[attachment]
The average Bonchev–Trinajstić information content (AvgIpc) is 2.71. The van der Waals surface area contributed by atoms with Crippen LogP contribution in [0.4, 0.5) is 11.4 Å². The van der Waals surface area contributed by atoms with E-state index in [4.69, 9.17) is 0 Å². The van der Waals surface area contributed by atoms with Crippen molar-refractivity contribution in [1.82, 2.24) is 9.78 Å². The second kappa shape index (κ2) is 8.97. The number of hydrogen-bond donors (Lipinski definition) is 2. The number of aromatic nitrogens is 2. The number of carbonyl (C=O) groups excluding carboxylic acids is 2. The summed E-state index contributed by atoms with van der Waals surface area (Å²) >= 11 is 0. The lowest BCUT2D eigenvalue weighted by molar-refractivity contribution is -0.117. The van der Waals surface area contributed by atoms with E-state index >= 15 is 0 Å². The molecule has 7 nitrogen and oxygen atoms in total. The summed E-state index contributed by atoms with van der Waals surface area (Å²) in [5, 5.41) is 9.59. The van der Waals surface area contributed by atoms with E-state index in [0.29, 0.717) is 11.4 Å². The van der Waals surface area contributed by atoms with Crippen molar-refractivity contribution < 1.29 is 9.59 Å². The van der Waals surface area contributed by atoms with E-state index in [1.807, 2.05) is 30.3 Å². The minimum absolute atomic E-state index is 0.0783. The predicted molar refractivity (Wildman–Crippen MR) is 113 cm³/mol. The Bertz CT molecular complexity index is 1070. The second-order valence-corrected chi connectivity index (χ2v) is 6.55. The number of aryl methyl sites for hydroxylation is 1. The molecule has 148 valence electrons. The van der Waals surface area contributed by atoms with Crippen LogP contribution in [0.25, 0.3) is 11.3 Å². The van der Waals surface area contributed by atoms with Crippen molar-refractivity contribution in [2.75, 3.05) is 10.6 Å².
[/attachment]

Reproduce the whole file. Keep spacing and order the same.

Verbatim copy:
The average Bonchev–Trinajstić information content (AvgIpc) is 2.71. The van der Waals surface area contributed by atoms with Crippen LogP contribution in [0.4, 0.5) is 11.4 Å². The van der Waals surface area contributed by atoms with E-state index in [4.69, 9.17) is 0 Å². The van der Waals surface area contributed by atoms with Crippen molar-refractivity contribution in [1.82, 2.24) is 9.78 Å². The second kappa shape index (κ2) is 8.97. The number of hydrogen-bond donors (Lipinski definition) is 2. The number of aromatic nitrogens is 2. The number of carbonyl (C=O) groups excluding carboxylic acids is 2. The summed E-state index contributed by atoms with van der Waals surface area (Å²) >= 11 is 0. The lowest BCUT2D eigenvalue weighted by molar-refractivity contribution is -0.117. The van der Waals surface area contributed by atoms with E-state index >= 15 is 0 Å². The molecule has 7 nitrogen and oxygen atoms in total. The summed E-state index contributed by atoms with van der Waals surface area (Å²) in [5, 5.41) is 9.59. The van der Waals surface area contributed by atoms with E-state index in [0.29, 0.717) is 11.4 Å². The van der Waals surface area contributed by atoms with Crippen molar-refractivity contribution < 1.29 is 9.59 Å². The van der Waals surface area contributed by atoms with E-state index in [1.807, 2.05) is 30.3 Å². The minimum absolute atomic E-state index is 0.0783. The predicted molar refractivity (Wildman–Crippen MR) is 113 cm³/mol. The Bertz CT molecular complexity index is 1070. The second-order valence-corrected chi connectivity index (χ2v) is 6.55. The number of aryl methyl sites for hydroxylation is 1. The molecule has 148 valence electrons. The van der Waals surface area contributed by atoms with Crippen LogP contribution in [0.25, 0.3) is 11.3 Å². The van der Waals surface area contributed by atoms with Crippen molar-refractivity contribution in [2.75, 3.05) is 10.6 Å².